“We enter a cycling amusement park consisting of countless twisting declines”

Port de Tudons mountain pass is like a gate between the sea and the mountains. We started our ride from the beach and found ourselves more than 1,000 meters above sea level, and descended to the other side, into the real mountains. This is where the Vuelta a Espana came through in 2009 when Damiano Cunego was the first to the finish in Aitana.

However, we are not going to get there today since it is a military area. Access denied. We still have other places to go. We are not racing but our speed is solid. We are joking, talking and enjoying the ride. Our excitement is almost tangible. The first kilometre of altitude gain passes in the blink of an eye.

We enter what can be described as a cycling amusement park consisting of countless twisting descents. We decide to get off the main road and take a narrow lane leading to more or less the same place with no cars. We can relax a little, safely cut corners and take the racing line. This is pure pleasure that we earned after a series of long and tiring uphills which, unlike the descents, seem to go on forever.

Puerto Confrides is next. It is a beautiful climb, with many hairpins going through almond gardens that have just begun to blossom all in pink, with a road suspended on the hillside. All this is complemented by a gorgeous view of the valley and the mountains that we have made our way over.

Six kilometres of steep climbs is nothing for the Spanish – they don’t even bother to put any signs at the top. But that’s not the point. This mountain pass is the beginning of another roller coaster that is 30 kilometres long and goes down the entire way.

At first it leads through a wide gully where approaching cars can be spotted from far away. But cars never appear. We just grab the drops, release the brakes and let the speed build. The further down the road we go, the more turns we encounter, and get narrower every time. We just jerk the bikes from left to right, right to left for 30 kilometres.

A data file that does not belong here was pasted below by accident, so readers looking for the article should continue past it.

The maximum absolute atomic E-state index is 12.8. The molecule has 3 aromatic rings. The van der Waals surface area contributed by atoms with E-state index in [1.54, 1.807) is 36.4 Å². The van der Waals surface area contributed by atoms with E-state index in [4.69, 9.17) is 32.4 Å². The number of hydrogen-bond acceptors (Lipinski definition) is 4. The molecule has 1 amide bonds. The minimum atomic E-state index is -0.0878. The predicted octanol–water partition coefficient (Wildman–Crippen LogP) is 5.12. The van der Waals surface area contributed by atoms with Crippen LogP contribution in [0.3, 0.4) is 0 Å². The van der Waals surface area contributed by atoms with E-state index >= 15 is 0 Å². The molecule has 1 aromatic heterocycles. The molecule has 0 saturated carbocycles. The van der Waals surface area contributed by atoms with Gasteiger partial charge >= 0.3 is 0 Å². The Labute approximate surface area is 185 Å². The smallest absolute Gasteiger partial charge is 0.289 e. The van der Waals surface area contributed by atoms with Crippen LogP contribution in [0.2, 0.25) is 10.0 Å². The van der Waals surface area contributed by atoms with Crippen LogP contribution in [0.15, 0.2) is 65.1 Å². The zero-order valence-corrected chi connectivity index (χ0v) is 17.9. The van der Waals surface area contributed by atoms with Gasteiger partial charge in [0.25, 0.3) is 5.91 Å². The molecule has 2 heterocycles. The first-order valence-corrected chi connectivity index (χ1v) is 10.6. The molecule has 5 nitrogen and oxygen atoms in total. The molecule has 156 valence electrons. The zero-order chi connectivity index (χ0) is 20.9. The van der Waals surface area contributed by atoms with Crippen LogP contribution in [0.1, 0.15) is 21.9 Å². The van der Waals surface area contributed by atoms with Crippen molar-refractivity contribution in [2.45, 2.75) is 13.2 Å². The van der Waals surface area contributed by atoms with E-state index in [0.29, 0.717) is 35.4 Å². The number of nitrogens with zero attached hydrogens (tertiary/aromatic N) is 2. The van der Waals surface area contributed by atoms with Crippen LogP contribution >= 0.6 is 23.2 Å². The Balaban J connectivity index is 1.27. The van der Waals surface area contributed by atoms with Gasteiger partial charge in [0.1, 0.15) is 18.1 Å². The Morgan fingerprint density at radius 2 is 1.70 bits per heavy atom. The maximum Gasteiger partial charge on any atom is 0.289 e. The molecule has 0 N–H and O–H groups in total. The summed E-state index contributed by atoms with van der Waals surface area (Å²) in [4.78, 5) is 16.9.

Four hours have gone by and the road starts to go up again. Our next target is the Bixauca Pass. Each of us is going through our own small crisis but what keeps us going is the fact that we are going to have a break in Tarbena, near the top. It is a little village where we are bound to find a nice local café. But first we have to reach it but going up. The climb is long but we stick together and finally get to Tarbena. We find a café and sit at a table in the sun. This is what we wanted!

Apart from the fact that they are car-free, these Spanish mountain villages have a great advantage that doesn’t seem to be so obvious at first sight: it’s impossible to find a shop or a gas station. As a result, you don’t stop to get a can of coke or a chocolate bar whenever you run out of energy, but instead you drop in at a local restaurant, sit down and order something to eat — e.g. tostada or bocadillo — and relax at a table without any rush. Spanish people don’t have a word for “rush”. Even we feel it would be rude to quickly drink the coffee, eat the tostada and just go. We decide to go the local way and we take our time in Tarbena.

It isn’t easy to start climbing again after such a lengthy break. We are not riding properly because our minds are preoccupied with the area we have found ourselves in. Bixauca is located quite far away from the sea which, nevertheless, is still visible from the top which leads to a moonlike plateau on the opposite side of it.

The complete wilderness juxtaposed to seaside resorts and crowded beaches is striking. We choose the wilderness and get ourselves on the plateau featuring many short but very steep climbs that exhaust our bodies and make us soon forget about our last stop.

We start making simple mistakes. It is not a good time for lapses because what awaits us is a difficult descent; a steep wall with many tight hairpins. It would be great fun to face it if we were fresh, but we are not. Karol misses one of the turns but he miraculously manages to keep his balance on the roadside. It is not a good time for taking risks. We managed to make it down safely to Castell by taking it easy.




“Some people call it fighting with your own limits but to me it’s meditation.”